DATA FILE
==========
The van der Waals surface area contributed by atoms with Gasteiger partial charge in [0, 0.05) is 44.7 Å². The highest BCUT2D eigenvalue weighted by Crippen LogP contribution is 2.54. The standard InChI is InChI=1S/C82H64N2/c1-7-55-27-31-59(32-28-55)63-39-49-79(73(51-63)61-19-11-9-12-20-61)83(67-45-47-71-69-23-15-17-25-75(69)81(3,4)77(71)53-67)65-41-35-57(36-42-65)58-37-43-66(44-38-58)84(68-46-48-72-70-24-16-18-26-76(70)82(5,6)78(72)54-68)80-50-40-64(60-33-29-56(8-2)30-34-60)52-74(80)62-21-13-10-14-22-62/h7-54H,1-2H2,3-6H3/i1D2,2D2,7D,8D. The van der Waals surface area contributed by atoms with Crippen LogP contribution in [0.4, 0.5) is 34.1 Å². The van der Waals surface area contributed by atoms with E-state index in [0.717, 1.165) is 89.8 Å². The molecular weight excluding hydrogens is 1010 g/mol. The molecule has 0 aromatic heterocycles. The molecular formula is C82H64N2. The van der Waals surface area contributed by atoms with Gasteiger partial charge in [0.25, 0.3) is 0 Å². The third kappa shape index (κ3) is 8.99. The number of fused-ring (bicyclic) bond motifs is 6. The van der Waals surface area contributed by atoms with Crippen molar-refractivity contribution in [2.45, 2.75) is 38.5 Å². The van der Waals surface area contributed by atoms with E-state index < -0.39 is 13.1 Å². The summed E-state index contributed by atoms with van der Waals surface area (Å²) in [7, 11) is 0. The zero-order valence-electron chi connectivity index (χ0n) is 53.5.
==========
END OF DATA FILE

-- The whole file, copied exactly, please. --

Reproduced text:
The van der Waals surface area contributed by atoms with Gasteiger partial charge in [0, 0.05) is 44.7 Å². The highest BCUT2D eigenvalue weighted by Crippen LogP contribution is 2.54. The standard InChI is InChI=1S/C82H64N2/c1-7-55-27-31-59(32-28-55)63-39-49-79(73(51-63)61-19-11-9-12-20-61)83(67-45-47-71-69-23-15-17-25-75(69)81(3,4)77(71)53-67)65-41-35-57(36-42-65)58-37-43-66(44-38-58)84(68-46-48-72-70-24-16-18-26-76(70)82(5,6)78(72)54-68)80-50-40-64(60-33-29-56(8-2)30-34-60)52-74(80)62-21-13-10-14-22-62/h7-54H,1-2H2,3-6H3/i1D2,2D2,7D,8D. The van der Waals surface area contributed by atoms with Crippen LogP contribution in [0.4, 0.5) is 34.1 Å². The van der Waals surface area contributed by atoms with E-state index in [0.717, 1.165) is 89.8 Å². The molecular weight excluding hydrogens is 1010 g/mol. The molecule has 0 aromatic heterocycles. The molecular formula is C82H64N2. The van der Waals surface area contributed by atoms with Gasteiger partial charge in [0.25, 0.3) is 0 Å². The third kappa shape index (κ3) is 8.99. The number of fused-ring (bicyclic) bond motifs is 6. The van der Waals surface area contributed by atoms with Crippen molar-refractivity contribution in [2.45, 2.75) is 38.5 Å². The van der Waals surface area contributed by atoms with E-state index < -0.39 is 13.1 Å². The summed E-state index contributed by atoms with van der Waals surface area (Å²) in [7, 11) is 0. The zero-order valence-electron chi connectivity index (χ0n) is 53.5.